There’s no one specific way you can work with us as an artist; it’s more about bringing something unique to the table that’s both authentic and meaningful for the audience.

For Women’s History Month, we have several artists guest-curating playlists, using their platform and celebrity to champion lesser-known artists in their communities. If an artist has already aligned themselves with an advocacy group or campaign, we can also work with them either through promoting a certain song or through deeper content partnerships.

To help out with the hurricanes that devastated Puerto Rico, we worked with Lin-Manuel Miranda and Beyoncé to produce songs whose proceeds were donated to reconstruction efforts in the region. That’s a great example of how we at Spotify can use our large scale to help artists put their money where their mouth is, in terms of helping in these situations in a genuine way.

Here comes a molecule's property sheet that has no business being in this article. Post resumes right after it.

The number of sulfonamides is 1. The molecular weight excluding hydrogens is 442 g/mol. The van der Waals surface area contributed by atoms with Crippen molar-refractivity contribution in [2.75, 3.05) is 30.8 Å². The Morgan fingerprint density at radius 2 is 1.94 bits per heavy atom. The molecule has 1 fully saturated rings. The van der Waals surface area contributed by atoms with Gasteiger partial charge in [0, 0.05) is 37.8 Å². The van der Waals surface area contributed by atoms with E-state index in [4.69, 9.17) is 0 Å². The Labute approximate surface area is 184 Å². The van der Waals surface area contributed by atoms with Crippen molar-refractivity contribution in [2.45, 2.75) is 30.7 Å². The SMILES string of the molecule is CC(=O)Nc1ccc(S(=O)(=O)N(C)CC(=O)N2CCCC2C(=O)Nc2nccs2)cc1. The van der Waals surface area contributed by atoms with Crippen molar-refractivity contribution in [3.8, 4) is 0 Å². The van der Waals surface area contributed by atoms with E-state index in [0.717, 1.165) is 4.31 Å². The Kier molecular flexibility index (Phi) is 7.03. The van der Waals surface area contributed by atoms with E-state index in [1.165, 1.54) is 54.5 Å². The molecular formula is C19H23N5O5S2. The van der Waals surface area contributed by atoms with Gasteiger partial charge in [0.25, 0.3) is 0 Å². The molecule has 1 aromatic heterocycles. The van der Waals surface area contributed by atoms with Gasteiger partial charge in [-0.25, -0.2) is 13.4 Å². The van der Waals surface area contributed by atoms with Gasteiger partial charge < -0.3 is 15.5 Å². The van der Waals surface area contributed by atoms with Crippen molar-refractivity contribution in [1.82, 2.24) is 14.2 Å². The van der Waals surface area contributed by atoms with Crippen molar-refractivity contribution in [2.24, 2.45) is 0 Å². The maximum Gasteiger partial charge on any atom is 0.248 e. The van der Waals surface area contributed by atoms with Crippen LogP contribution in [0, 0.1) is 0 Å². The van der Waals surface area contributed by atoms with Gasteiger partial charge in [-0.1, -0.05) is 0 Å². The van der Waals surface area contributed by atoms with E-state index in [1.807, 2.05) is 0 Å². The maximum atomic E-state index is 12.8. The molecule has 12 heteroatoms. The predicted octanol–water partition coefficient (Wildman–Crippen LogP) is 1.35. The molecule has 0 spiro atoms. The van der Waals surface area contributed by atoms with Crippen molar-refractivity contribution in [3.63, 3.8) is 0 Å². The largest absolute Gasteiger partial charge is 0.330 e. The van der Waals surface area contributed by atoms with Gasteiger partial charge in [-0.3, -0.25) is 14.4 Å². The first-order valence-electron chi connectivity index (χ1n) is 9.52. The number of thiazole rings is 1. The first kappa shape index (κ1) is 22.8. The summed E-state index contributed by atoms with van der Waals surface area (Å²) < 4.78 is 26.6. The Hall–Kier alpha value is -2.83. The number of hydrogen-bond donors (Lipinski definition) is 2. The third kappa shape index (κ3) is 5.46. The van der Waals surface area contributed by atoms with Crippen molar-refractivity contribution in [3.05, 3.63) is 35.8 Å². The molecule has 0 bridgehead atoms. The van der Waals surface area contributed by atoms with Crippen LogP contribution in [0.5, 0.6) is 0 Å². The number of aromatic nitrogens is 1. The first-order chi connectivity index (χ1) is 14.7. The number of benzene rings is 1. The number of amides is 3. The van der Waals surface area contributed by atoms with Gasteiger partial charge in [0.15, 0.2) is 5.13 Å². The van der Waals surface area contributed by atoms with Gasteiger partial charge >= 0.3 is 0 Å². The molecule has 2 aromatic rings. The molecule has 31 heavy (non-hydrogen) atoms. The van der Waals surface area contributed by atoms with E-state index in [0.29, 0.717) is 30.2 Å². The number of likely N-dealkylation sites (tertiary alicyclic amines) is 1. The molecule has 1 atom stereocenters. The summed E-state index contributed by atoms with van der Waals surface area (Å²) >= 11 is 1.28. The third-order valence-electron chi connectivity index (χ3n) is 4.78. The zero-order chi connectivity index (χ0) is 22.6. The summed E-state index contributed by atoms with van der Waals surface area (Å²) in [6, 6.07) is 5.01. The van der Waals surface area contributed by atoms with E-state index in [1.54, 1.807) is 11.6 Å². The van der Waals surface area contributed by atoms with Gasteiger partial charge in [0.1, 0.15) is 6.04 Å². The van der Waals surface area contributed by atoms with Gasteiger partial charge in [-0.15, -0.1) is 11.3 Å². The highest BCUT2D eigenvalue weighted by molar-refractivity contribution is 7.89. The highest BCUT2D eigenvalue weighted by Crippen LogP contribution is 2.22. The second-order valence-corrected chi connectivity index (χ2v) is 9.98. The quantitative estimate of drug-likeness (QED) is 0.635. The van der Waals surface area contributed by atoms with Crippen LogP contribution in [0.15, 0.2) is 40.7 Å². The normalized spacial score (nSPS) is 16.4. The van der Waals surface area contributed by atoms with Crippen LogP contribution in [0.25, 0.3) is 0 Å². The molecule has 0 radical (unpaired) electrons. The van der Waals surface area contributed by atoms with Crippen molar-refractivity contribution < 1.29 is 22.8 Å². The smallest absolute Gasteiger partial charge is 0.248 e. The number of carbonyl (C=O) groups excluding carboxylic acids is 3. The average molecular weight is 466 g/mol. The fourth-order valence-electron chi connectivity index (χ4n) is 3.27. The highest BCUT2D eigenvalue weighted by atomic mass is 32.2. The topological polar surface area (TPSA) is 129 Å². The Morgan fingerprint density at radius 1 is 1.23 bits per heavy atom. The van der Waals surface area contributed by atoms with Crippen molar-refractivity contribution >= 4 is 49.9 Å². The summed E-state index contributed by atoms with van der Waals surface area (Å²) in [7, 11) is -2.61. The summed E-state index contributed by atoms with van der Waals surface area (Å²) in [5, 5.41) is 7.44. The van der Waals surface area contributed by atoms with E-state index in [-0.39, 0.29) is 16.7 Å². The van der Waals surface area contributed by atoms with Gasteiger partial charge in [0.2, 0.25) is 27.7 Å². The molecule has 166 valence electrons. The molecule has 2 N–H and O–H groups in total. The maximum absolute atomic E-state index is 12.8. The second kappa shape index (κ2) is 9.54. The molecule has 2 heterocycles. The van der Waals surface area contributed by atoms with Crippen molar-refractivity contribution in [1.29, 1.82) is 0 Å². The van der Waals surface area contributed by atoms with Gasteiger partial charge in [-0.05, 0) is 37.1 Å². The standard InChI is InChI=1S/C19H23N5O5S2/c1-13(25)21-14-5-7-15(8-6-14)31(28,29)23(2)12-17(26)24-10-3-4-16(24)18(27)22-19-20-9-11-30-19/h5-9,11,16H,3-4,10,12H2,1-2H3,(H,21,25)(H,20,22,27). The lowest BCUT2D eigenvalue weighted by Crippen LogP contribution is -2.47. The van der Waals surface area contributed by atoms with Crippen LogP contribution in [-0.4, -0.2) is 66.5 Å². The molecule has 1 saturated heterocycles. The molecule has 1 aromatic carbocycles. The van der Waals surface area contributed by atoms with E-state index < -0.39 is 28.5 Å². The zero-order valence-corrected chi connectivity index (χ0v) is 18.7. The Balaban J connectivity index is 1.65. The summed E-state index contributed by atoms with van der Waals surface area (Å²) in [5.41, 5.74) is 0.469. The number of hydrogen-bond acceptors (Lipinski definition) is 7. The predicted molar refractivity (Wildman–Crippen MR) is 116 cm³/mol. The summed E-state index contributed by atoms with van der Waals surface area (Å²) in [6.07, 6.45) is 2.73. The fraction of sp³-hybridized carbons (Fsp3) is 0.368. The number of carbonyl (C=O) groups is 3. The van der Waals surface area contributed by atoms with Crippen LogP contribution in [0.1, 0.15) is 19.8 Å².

Spotify’s CMO Seth Farbman has talked in the past about the importance of "being connected to culture.” How do you respond to culture in your work, and how do you decide which trends and moments to reflect in your playlists?

Music and culture are almost synonymous to me. There’s a rare level of intrinsic intersectionality between the two that can’t be replicated. There are very few moments in life where music doesn’t make sense — whether you’re getting dressed in the morning, graduating, celebrating, grieving, or just relaxing.

As for how those moments get reflected on Spotify, some of those moments are planned, such as holidays and award shows, but many are also unplanned and can range from social movements, to the a death of an icon, to a natural disaster, or even a funny viral moment that has grasped the attention of the masses.